Arrhenius’s original prediction represents a lot of the current problems faced by climate change models. Understanding where we are on the climate change timeline requires multiple steps—we need to know how much greenhouse gas has been emitted, how much those greenhouse gases have increased the global temperature, and then finally, we need to take one last step that even Arrhenius never took—we need to understand how those changes in global temperature will affect the climate we experience. It’s this last bit that is trickiest—we know the current proportion of carbon in our…what we don’t know is how to accurately predict all the consequences of the temperature increase caused by that extra carbon.

“The scientific community has done a really good job projecting when we would get to 1.2 degrees Celsius, which is about where we are now,” Kalmus said. “The community hasn’t done as good of a job projecting how bad climate impacts would be at 1.2 degrees Celsius.”
caltrek: I think one factor is that scientists are really by nature mostly a conservative lot. Many were reluctant to predict dire consequences if there was a sufficient level of uncertainty in those predictions. Yet, political conservatives complained that they were being too alarmist in their predictions. This became part of the mechanism by which negative effects were chronically underestimated. At least IMHO.
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raklian
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Re: Climate Change News & Discussions

Post by raklian »

caltrek wrote: Tue Jul 20, 2021 2:54 pm
Here is an article in Mother Jones by Leah Douglas related to the quoted topic:
The USDA Wants to Make Farms Climate-Friendly. Will It Work?
July 19, 2021

https://www.motherjones.com/environment ... e-program/
The only type of farming that can be climate or carbon-neutral is indoor vertical farming with a closed recycling system.
To know is essentially the same as to not to know. The only thing that occurs is entropy.
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Time_Traveller
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Re: Climate Change News & Discussions

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Earth's clouds are likely to increase global heating, scientists find
about 24 hours ago

While we see Earth getting warmer as the effects of climate change continue to escalate, our planet's clouds make our planet hotter than ever, scientists worry.

By using a new approach to analyzing data from satellites, scientists in a new study suggest that Earth's clouds could exacerbate global warming over time. This work, conducted by researchers at Imperial College London and the University of East Anglia in the U.K., provides evidence that suggests that it is very likely — with an approximately 97.5% probability — that clouds will amplify global heating.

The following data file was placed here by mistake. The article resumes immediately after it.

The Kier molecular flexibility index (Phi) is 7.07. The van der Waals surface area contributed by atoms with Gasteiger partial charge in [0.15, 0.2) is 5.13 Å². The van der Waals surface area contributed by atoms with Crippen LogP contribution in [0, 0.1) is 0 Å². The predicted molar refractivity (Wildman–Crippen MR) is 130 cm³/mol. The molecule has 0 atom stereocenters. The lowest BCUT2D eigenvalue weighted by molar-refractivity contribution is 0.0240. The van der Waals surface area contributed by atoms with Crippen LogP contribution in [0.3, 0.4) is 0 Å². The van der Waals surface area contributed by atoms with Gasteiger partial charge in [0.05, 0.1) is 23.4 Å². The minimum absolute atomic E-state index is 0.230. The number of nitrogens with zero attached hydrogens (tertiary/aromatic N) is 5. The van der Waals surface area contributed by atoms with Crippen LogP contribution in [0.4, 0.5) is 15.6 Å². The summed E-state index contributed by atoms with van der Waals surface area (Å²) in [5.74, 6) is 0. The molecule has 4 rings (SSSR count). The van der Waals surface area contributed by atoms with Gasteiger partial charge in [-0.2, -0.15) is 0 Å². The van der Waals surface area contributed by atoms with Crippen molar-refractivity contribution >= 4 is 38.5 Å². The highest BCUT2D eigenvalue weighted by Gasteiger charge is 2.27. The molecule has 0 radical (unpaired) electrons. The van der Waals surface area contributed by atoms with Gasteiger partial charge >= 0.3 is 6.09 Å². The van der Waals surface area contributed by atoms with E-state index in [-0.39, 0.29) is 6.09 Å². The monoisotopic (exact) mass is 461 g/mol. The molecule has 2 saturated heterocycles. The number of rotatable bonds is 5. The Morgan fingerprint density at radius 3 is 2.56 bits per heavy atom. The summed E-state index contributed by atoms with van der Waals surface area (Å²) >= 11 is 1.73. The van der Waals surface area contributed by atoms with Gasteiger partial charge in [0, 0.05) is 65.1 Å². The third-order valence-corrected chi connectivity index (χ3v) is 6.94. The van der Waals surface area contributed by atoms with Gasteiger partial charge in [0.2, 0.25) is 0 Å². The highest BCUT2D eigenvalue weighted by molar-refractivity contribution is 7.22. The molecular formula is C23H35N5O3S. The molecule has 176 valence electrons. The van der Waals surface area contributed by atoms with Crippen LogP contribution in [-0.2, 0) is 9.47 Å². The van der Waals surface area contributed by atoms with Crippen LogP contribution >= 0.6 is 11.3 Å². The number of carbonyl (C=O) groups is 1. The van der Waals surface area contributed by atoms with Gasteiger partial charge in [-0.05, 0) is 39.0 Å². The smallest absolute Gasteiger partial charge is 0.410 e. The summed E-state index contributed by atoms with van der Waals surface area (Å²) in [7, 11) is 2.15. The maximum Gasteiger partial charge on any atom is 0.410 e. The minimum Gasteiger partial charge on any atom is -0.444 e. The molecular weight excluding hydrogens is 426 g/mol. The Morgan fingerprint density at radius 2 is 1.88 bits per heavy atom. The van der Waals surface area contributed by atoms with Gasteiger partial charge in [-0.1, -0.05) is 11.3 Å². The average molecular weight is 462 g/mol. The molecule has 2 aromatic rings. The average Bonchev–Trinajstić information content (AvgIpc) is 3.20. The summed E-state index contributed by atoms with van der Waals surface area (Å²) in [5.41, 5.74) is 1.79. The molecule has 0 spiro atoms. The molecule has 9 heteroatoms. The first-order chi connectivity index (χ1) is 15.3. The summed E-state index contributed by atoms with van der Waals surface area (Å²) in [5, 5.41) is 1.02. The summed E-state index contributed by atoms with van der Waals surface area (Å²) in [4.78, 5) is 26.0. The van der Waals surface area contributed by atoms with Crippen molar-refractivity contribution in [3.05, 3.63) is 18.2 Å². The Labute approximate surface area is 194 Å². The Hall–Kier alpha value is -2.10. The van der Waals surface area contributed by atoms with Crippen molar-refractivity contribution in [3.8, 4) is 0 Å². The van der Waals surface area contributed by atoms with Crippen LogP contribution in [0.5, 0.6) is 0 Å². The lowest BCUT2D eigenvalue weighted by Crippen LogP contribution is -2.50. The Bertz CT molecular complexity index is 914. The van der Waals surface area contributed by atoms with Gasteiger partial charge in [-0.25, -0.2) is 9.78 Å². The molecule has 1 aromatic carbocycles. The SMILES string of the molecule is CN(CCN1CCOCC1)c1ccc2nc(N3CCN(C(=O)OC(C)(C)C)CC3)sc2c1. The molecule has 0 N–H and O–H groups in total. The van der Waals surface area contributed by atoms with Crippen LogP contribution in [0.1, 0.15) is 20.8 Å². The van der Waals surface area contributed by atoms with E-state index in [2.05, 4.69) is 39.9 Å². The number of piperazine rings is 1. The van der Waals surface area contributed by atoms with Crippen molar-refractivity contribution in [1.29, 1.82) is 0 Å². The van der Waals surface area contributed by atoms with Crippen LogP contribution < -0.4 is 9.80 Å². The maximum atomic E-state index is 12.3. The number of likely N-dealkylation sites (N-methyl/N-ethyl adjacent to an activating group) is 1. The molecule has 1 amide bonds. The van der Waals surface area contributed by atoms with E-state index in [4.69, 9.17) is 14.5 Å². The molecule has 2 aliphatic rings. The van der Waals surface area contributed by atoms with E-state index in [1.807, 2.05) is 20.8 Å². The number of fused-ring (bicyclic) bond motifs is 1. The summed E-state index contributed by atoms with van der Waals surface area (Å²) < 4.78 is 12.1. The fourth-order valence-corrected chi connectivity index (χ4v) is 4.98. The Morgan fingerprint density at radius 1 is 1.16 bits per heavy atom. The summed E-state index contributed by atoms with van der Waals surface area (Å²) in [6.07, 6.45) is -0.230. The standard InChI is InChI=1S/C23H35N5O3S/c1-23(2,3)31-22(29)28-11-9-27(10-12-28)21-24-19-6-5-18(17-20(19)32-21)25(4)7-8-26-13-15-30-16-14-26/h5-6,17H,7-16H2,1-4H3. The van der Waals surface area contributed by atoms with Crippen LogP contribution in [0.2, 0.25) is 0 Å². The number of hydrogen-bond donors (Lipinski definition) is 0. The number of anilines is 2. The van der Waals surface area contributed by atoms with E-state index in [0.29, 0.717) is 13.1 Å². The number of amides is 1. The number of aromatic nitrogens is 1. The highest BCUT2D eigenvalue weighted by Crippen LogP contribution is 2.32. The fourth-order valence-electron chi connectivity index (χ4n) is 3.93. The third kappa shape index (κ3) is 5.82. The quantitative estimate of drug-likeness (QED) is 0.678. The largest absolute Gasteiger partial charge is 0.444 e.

"Over the last few years, there's been a growing amount of evidence that clouds probably have an amplifying effect on global warming," co-author Peer Nowack, a researcher at the University of East Anglia and Imperial's Grantham Institute and Data Science Institute, said in a statement. "However, our new approach allowed us for the first time to derive a global value for this feedback effect using only the highest quality satellite data as our preferred line of evidence."

Many countries have signed the Paris Agreement, an international treaty that pledges that they will limit global heating to 2 degrees Celsius (3.6 degrees Fahrenheit), or ideally 1.5 degrees C (2.7 degrees F) above pre-industrial levels.

However, according to this study, Earth's climate warming is unlikely to stay below 2 degrees C (3.6 degrees F) above pre-industrial levels and is more likely to rise more than 3 degrees C (5.4 degrees F), according to the same statement.
https://www.space.com/clouds-increase-g ... ate-change
“People assume that time is a strict progression of cause to effect, but *actually* from a non-linear, non-subjective viewpoint - it's more like a big ball of wibbly wobbly... time-y wimey... stuff.” - Steven Moffat
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erowind
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Re: Climate Change News & Discussions

Post by erowind »

What’s the mechanism involved there? I thought clouds reflected sunlight?
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raklian
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Re: Climate Change News & Discussions

Post by raklian »

erowind wrote: Thu Jul 22, 2021 8:16 pm What’s the mechanism involved there? I thought clouds reflected sunlight?
They also trap radiation that bounces off the surface due to the heat/radiation conduction differential between air and volumetric density of water/ice. Clouds are a double-edged sword.
To know is essentially the same as to not to know. The only thing that occurs is entropy.